Tag Archives: Jethrow

Child Testimony and You

Whether to use child testimony is a difficult issue to resolve between parents and attorneys involved in child custody cases. Children know more than you think and also may have an opinion. However, child testimony is discouraged in most instances…

“We reiterate that parents in a divorce proceedingimgres.jpg should if at all possible refrain from calling any of the children of their marriage, of tender years at least, as witnesses, and counsel should advise their clients against doing so except in the most exigent cases.”- Jethrow v. Jethrow

So, do the children testify or not? For Family Law cases the leading authority is Jethrow vs. Jethrow, 571 So.2d 270 (Miss. 1990). This case lays the groundwork that the Court should use when assessing child testimony. Different Courts and different Judges apply Jethrow in varying ways, but the basic premise is, as follows;

  • A child witnesses of tender years, 12 and under for testimony purposes, testifying is subject to the discretion of the Judge.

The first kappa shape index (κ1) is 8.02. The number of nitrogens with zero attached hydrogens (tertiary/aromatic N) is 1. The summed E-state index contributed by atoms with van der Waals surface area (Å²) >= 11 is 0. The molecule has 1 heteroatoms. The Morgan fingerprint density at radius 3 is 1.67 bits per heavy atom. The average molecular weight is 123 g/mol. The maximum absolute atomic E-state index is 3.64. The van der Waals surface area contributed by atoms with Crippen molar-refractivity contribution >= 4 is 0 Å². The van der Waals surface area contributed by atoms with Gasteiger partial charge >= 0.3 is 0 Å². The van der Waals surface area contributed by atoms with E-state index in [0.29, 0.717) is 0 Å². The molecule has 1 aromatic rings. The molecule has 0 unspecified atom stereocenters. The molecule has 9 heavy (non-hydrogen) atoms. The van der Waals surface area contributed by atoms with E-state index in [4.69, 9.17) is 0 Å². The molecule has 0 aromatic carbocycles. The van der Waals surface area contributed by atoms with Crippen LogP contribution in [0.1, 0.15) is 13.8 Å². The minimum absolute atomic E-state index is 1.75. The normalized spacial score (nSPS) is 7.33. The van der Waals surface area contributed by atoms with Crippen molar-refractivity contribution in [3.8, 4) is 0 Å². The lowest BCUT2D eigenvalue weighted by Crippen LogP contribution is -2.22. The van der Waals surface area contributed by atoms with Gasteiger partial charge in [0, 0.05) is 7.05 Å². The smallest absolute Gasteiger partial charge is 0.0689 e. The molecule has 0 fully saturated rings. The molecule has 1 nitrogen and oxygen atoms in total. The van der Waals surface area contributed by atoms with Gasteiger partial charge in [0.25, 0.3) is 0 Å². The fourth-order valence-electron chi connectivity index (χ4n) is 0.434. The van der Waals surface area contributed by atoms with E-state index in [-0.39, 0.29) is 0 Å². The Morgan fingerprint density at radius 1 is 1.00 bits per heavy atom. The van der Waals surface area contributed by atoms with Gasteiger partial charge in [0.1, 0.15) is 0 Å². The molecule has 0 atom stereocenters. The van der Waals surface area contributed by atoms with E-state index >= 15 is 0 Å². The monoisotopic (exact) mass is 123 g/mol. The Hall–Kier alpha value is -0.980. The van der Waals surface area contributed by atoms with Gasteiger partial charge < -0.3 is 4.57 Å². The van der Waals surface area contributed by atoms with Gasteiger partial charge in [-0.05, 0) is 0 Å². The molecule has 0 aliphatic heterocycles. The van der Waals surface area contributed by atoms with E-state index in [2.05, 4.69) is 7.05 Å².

• Before allowing such testimony the Judge “should satisfy himself that the child has the ability to perceive and remember events, to understand and answer questions intelligently, and to comprehend and accept the importance of truthfulness.”

Before excluding the testimony of a child witness of tender years in a divorce proceeding, the chancellor at a minimum should follow the procedure required by Crownover v. Crownover, 33 Ill.App.3rd 327, 337 N.E.2d 56 (1975):

  • The first hurdle is whether the child is competent to testify.
  • The Judge should confer in camera (meaning in the Judge’s chambers/office) with the child and determine whether or not the child’s testimony should be heard
  • The Judge has considerable discretion in conducting proceedings of this type, meaning it’s the judge’s decision.
  • The court should not, however, reject outright proposed testimony of a child in custody proceedings, where the omission of such crucial testimony might be harmful to the child’s best interests.
  • The trial court should take great pains to have an in camera conference with the child to determine the competency of the child,
  • as well as the competency of any evidence which the child might present.
  • The court should also then determine whether the best interests of the child would be served by permitting her to testify, or
  • Whether the child should be sheltered from testifying and being subjected to a vigorous cross-examination.
  • The Judge should report the essential material matters developed at the in camera conference on the record.
  • The Court should state the reasons for allowing or disallowing the testimony of the child, and